[toronto-lisp] SGML, Scheme and a historical anecdote
BConnoy at morrisonhershfield.com
Wed Oct 7 18:35:27 UTC 2009
This list could probably use some activity, so your reminiscence is welcome.
As an aside, my own casual readings evoke the notion that XML is just a bad reinvention of LISP list structure ... but without the ability to EVAL any of it.
Luckily, I never touch the stuff!
From: David Penton [mailto:djp at arqux.com]
Sent: Wednesday, October 07, 2009 2:20 PM
To: toronto-lisp at common-lisp.net
Subject: [toronto-lisp] SGML, Scheme and a historical anecdote
This is a reminiscence that may be a bit over-long. You may wish to
spend your time wisely and just skip reading it ;-)
At the Oct. 6 meeting I made a vague reference to having heard about
Scheme for the first time in connection with SGML. I was not
altogether sure that my memory was correct, but a quick check in
wikipedia confirms the connection. The sgml stylesheet language DSSSL
is said to be "based on a subset of Scheme." (http://en.wikipedia.org/wiki/DSSSL
Moreover, its connection with my own history now reminds me that, like
Brian Connoy, I too missed an earlier chance to dive into learning
lisp/lisp-like languages. This is where I first heard about Scheme.
In the early 2000's I was heavily involved in a project whose main
objective was to put Canadian federal legislation online. XML was the
big deal back then, so we planned to use it to mark up, store, print
and search Canadian statutes and regulations.
One of the biggest problems encountered was how to print legislation
marked up as XML. The legacy system used legislation created in
WordPerfect, which was then converted to the input format of custom
implementation of one of the phototypesetting engines of the day (I
forget which one.) The legacy printing system was becoming
unsupportable due to its age, the large quantity of cruft in the code
and the gradual disappearance (through death, insanity etc.) of most
people who knew how to use it.
The jackass whose responsibility it was to replace the legacy printing
system had absolutely no clue about XML. He had spent years at the
Canada Gazette, and had done everything in MS Word plus a bunch of
crap he had kluged up in VB or some other horror. He absolutely could
NOT grasp the idea of hierarchical data structures, trees etc. When I
tried to explain recursion and tree structures to him he just lost his
The project bogged down almost to the point of cancellation over this
issue. The House of Commons techical staff were in a total panic.
I "tactfully" informed the project manager that the guy in charge of
printing was a total fucking idiot. Eventually I began investigating
methods of printing XML and SGML on my own. I discovered Jade (a DSSSL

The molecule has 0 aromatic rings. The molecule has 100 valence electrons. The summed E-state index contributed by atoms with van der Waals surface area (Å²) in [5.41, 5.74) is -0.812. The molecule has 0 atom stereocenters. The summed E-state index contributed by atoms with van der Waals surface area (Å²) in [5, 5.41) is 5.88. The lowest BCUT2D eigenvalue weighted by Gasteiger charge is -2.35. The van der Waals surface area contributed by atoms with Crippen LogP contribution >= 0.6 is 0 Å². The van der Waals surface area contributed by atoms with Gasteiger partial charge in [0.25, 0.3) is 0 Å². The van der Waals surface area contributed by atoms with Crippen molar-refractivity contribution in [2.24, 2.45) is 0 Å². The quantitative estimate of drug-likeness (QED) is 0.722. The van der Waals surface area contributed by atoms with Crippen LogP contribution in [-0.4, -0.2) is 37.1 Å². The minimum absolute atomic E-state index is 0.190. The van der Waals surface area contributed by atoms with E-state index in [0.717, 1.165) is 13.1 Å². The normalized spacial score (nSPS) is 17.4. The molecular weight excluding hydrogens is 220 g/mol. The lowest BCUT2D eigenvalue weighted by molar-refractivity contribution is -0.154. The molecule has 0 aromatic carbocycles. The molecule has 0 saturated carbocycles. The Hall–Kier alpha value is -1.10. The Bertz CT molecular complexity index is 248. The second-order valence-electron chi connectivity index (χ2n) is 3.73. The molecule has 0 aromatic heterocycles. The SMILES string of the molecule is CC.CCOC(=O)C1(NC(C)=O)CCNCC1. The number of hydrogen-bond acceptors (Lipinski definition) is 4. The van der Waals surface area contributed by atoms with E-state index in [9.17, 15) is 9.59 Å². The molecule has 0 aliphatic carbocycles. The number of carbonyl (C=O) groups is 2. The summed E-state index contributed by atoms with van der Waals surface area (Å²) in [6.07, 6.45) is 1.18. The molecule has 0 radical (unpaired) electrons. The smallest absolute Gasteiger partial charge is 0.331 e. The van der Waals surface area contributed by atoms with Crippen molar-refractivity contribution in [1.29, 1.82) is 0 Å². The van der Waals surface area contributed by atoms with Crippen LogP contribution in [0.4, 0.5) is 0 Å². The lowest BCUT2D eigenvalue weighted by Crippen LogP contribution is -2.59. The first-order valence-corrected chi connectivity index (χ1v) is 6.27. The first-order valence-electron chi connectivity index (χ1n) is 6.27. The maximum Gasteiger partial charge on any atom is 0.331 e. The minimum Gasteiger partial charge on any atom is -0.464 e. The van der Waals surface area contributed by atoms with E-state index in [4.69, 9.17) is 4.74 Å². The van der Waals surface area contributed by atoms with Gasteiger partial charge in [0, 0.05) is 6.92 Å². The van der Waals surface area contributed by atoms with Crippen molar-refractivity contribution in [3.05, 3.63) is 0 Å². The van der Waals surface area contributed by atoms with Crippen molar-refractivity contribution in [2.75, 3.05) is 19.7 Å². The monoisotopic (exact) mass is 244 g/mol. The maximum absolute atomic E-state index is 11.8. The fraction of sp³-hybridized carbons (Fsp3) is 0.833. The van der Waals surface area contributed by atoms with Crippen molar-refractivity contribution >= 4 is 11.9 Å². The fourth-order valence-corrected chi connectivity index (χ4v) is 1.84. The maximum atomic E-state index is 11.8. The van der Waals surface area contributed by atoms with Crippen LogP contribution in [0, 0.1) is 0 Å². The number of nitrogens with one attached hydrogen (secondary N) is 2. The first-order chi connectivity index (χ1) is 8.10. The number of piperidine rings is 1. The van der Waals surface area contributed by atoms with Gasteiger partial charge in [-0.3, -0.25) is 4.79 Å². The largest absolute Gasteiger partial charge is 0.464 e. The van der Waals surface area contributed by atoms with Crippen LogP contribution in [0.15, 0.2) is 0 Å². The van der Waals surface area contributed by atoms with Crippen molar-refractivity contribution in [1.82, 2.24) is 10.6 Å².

engine) and also JadeTex. I had used TeX heavily for some time, so I
proposed that we go that direction.
As it turned out, DSSSL was in fairly bad repute with a lot of people
who had considerable influence on the project. This was almost
entirely because (to paraphrase these people) "DSSSL = Scheme and
Scheme is *weird* and NOBODY uses Scheme for anything useful." This
same bunch also had a lot of prejudice against TeX. The desktop
publishing, or rather word processing paradigm ruled supreme in their
world. And anyway, in the structured markup world at the time many
people thought that SGML was too complex, and hence so was anything
related to it. (That's why we have XML, I guess.) (For a contrary
view check out some of the recently deceased Erik Naggum's rants about
At that point I began to investigate XSLT and XSL-FO. XSLT engines
were reasonably advanced at the time (XSLT 1.0 I think). XSL-FO was
pretty new. Only a rather half-baked open source version (FOP, an
apache project) was readily available. Hardly anyone was all that
worried about printing out XML, because the focus was all on its use
for web site content, or SOAP, and that kind of stuff. So transforming
XML to HTML and styling with CSS was about all anyone seemed to care
So, one April easter weekend I worked for four days straight (with
about two hours of sleep per day) to do a 'proof of concept' print
engine. I bashed together something using the project's XML for
legislation and XSLT outputting to XSL-FO. This worked fairly well. It
also gave me a quick introductory lesson in (more or less) functional
style, or at least without being able to rely on side-effects.
As it all turned out, I had so offended the people in charge of the
print engine project that they persuaded management to
(a) take my proof of concept stuff
(b)hire consultants to produce a production-quality system based on
(c) acquire a commercial XSL-FO engine (Antenna House), and
(d) banish me to some remote part of the project for having
insulted the dimwit whose job I had largely done.
I became the official project pariah for a time. So much for being
technically right, but tactlessly, vociferously, and impolitically so.
It would not surprise me to find out that the almost-functional nature
of XSLT is based on the same rationale for basing DSSSL on Scheme. I
have read some explanations of the advantages the designers thought
might result from making XSLT side-effectless, but I did not
understand them at the time. Perhaps learning Scheme some day might
clarify the matter for me.
I seems that the prevailing prejudice against DSSSL and Scheme caused
me to miss my chance to dive into the lisp/scheme world seven or eight
- Dave -
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